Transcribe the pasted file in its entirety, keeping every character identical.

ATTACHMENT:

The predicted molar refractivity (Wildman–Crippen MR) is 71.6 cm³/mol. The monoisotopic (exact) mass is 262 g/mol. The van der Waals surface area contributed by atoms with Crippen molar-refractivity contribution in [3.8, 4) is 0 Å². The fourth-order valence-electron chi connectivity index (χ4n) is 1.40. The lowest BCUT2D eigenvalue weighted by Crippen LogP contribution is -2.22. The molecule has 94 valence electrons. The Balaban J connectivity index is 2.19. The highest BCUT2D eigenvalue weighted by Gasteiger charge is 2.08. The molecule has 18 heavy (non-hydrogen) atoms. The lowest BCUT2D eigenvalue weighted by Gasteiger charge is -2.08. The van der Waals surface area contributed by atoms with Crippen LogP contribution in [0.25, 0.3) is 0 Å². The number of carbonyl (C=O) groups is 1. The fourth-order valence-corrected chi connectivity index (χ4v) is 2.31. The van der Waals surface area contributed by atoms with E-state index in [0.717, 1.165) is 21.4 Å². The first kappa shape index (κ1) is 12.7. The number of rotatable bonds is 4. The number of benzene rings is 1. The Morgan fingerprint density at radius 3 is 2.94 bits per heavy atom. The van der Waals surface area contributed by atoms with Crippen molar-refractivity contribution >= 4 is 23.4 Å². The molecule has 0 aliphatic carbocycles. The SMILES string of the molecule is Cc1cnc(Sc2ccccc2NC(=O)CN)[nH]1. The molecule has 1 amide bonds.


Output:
The predicted molar refractivity (Wildman–Crippen MR) is 71.6 cm³/mol. The monoisotopic (exact) mass is 262 g/mol. The van der Waals surface area contributed by atoms with Crippen molar-refractivity contribution in [3.8, 4) is 0 Å². The fourth-order valence-electron chi connectivity index (χ4n) is 1.40. The lowest BCUT2D eigenvalue weighted by Crippen LogP contribution is -2.22. The molecule has 94 valence electrons. The Balaban J connectivity index is 2.19. The highest BCUT2D eigenvalue weighted by Gasteiger charge is 2.08. The molecule has 18 heavy (non-hydrogen) atoms. The lowest BCUT2D eigenvalue weighted by Gasteiger charge is -2.08. The van der Waals surface area contributed by atoms with Crippen LogP contribution in [0.25, 0.3) is 0 Å². The number of carbonyl (C=O) groups is 1. The fourth-order valence-corrected chi connectivity index (χ4v) is 2.31. The van der Waals surface area contributed by atoms with E-state index in [0.717, 1.165) is 21.4 Å². The first kappa shape index (κ1) is 12.7. The number of rotatable bonds is 4. The number of benzene rings is 1. The Morgan fingerprint density at radius 3 is 2.94 bits per heavy atom. The van der Waals surface area contributed by atoms with Crippen molar-refractivity contribution >= 4 is 23.4 Å². The molecule has 0 aliphatic carbocycles. The SMILES string of the molecule is Cc1cnc(Sc2ccccc2NC(=O)CN)[nH]1. The molecule has 1 amide bonds.